If you want to highlight portions of text in your document, you can insert text boxes. But what you might not know is that you can link these boxes in Microsoft Word and have the text within them flow continuously.
Maybe you have a brochure that uses text boxes to call out features of a product or service. Or maybe you have a document and use text boxes for helpful tips or pull quotes. By linking the text boxes together, you can type in one text box and have the overflow of text move to the next one.
Link Text Boxes in Microsoft Word
You can use a preformatted text box or draw and format your own. Head to the Insert tab, click the Text Box drop-down arrow, and choose or draw your first text box. You can start typing your text in the first box or wait until you add and link the second one.
Follow the same steps to insert your second text box. If you choose a preformatted text box, you’ll need to remove the sample text inside. A requirement for linking one text box to another is that the second text box must be empty. Just select all of the text in the preformatted box and press Delete.
Click to select your first text box. Then go to the Shape Format tab and click “Create Link” in the text section of the ribbon.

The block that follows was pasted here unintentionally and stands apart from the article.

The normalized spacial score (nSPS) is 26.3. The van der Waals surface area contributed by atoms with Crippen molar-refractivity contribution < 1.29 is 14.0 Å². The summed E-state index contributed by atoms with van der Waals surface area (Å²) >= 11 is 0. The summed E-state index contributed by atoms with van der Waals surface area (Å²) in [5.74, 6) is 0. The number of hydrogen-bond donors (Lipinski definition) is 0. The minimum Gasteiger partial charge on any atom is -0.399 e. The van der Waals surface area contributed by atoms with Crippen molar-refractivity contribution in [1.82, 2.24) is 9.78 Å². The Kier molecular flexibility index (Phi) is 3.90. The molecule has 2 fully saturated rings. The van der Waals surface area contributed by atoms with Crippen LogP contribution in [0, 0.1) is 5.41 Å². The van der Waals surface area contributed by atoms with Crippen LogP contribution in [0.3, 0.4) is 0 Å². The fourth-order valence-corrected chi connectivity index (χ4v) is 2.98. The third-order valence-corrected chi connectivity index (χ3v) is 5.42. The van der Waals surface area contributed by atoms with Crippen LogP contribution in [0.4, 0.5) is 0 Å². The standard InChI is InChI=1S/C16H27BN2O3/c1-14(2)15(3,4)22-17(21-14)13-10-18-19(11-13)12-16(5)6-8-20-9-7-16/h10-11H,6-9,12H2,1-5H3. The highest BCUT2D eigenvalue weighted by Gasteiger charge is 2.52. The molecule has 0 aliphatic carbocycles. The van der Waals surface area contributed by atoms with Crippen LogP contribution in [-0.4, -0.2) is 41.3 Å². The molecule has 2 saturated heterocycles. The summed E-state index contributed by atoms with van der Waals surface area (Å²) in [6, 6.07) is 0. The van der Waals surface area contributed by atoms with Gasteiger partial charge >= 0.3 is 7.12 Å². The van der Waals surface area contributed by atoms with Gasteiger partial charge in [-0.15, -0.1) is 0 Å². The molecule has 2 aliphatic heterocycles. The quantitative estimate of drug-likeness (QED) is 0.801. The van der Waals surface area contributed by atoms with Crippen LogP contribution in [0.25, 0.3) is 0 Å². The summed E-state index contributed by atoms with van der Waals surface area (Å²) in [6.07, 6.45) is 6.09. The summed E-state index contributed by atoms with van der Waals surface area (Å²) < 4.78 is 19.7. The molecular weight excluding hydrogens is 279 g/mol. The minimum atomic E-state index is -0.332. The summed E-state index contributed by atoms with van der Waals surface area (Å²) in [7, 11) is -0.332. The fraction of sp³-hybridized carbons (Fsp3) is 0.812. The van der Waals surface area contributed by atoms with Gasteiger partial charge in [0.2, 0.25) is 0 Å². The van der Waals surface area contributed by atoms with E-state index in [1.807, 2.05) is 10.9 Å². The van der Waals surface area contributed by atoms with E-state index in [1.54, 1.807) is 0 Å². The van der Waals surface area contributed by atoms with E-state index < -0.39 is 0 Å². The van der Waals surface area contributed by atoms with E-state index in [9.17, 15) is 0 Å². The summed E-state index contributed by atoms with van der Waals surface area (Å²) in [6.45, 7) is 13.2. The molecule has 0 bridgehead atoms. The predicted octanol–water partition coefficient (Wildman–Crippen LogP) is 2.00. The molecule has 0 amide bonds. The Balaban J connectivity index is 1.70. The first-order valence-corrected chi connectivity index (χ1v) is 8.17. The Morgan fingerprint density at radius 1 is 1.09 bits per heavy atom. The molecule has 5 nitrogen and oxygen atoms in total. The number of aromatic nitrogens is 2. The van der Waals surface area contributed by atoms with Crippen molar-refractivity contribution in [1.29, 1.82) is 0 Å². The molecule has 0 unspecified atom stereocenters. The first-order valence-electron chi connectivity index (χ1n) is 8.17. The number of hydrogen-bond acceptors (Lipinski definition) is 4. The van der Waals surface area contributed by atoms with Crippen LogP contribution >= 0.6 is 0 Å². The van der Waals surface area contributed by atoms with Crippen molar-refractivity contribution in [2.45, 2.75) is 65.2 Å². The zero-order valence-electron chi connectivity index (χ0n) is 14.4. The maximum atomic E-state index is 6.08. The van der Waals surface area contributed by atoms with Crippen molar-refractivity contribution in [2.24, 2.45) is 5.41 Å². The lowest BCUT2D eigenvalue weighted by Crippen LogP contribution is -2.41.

You’ll see your cursor change to a pitcher. Move your pitcher to the second text box and click inside of it. This creates the link between the two.
Now when you type within the first text box and reach the bottom of the shape, the text will continue inside the second text box automatically.
You can continue to add text boxes and link those as well. So, if you want to add a third, select the second text box and create a link the same way to the third text box.
You can move text boxes to different pages or rotate the boxes without it affecting the linked ones.
RELATED: How to Make Diagonal Text in Word
Resize and Format Linked Text Boxes
If you resize a text box by dragging a corner or edge, the text inside adjusts between the linked boxes. As you can see in the screenshot below, we made the first text box smaller, so the overflow of text automatically moved to the second text box.
If you format the font inside of a text box, it does not affect the text in the linked text box. This allows you to use italics, bold, or a different font color in the various boxes.
Keep in mind, however: if the size of a text box changes and the text flows into the linked box, it will bring with it the formatting you applied as shown below.
Break a Text Box Link
If you decide later you want to unlink the text boxes, this is easy to do. Select the first text box, go to the Shape Format tab, and click “Break Link” in the Text section of the ribbon. Follow the same process to unlink your remaining text boxes if necessary.
When you break the link, all of the text in the second text box appears in the first. You may need to resize the first text box to see it all.
Linking text boxes in Microsoft Word is a good way to display a continuous short story, list of tips, set of instructions, or something similar without affecting the main part of your content. And to keep those boxes safe from editing, you can lock text boxes in Word as well.